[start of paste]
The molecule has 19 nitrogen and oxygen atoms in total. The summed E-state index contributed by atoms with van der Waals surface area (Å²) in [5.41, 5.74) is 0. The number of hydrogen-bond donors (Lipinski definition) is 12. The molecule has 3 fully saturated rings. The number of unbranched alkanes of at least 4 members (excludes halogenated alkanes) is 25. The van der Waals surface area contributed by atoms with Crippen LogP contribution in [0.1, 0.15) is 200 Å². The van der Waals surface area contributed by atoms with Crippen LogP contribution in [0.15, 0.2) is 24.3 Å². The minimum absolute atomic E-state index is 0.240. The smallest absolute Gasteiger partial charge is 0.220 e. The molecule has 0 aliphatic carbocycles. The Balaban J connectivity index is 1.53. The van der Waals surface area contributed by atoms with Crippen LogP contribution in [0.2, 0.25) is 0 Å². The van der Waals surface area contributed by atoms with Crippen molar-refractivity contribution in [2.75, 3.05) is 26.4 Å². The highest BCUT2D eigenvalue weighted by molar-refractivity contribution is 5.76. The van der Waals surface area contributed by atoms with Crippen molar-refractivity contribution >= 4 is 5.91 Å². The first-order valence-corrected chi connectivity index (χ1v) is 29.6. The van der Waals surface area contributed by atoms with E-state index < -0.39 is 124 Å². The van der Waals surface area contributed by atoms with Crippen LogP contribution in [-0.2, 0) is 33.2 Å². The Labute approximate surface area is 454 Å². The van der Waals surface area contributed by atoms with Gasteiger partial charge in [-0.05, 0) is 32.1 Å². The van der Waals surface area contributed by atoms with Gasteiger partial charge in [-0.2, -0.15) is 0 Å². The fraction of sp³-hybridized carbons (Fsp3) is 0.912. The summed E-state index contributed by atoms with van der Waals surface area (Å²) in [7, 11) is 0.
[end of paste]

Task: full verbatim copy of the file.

The molecule has 19 nitrogen and oxygen atoms in total. The summed E-state index contributed by atoms with van der Waals surface area (Å²) in [5.41, 5.74) is 0. The number of hydrogen-bond donors (Lipinski definition) is 12. The molecule has 3 fully saturated rings. The number of unbranched alkanes of at least 4 members (excludes halogenated alkanes) is 25. The van der Waals surface area contributed by atoms with Crippen LogP contribution in [0.1, 0.15) is 200 Å². The van der Waals surface area contributed by atoms with Crippen LogP contribution in [0.15, 0.2) is 24.3 Å². The minimum absolute atomic E-state index is 0.240. The smallest absolute Gasteiger partial charge is 0.220 e. The molecule has 0 aliphatic carbocycles. The Balaban J connectivity index is 1.53. The van der Waals surface area contributed by atoms with Crippen LogP contribution in [0.2, 0.25) is 0 Å². The van der Waals surface area contributed by atoms with Crippen molar-refractivity contribution in [2.75, 3.05) is 26.4 Å². The highest BCUT2D eigenvalue weighted by molar-refractivity contribution is 5.76. The van der Waals surface area contributed by atoms with Crippen molar-refractivity contribution >= 4 is 5.91 Å². The first-order valence-corrected chi connectivity index (χ1v) is 29.6. The van der Waals surface area contributed by atoms with E-state index < -0.39 is 124 Å². The van der Waals surface area contributed by atoms with Crippen LogP contribution in [-0.2, 0) is 33.2 Å². The Labute approximate surface area is 454 Å². The van der Waals surface area contributed by atoms with Gasteiger partial charge in [-0.05, 0) is 32.1 Å². The van der Waals surface area contributed by atoms with Gasteiger partial charge in [-0.2, -0.15) is 0 Å². The fraction of sp³-hybridized carbons (Fsp3) is 0.912. The summed E-state index contributed by atoms with van der Waals surface area (Å²) in [7, 11) is 0.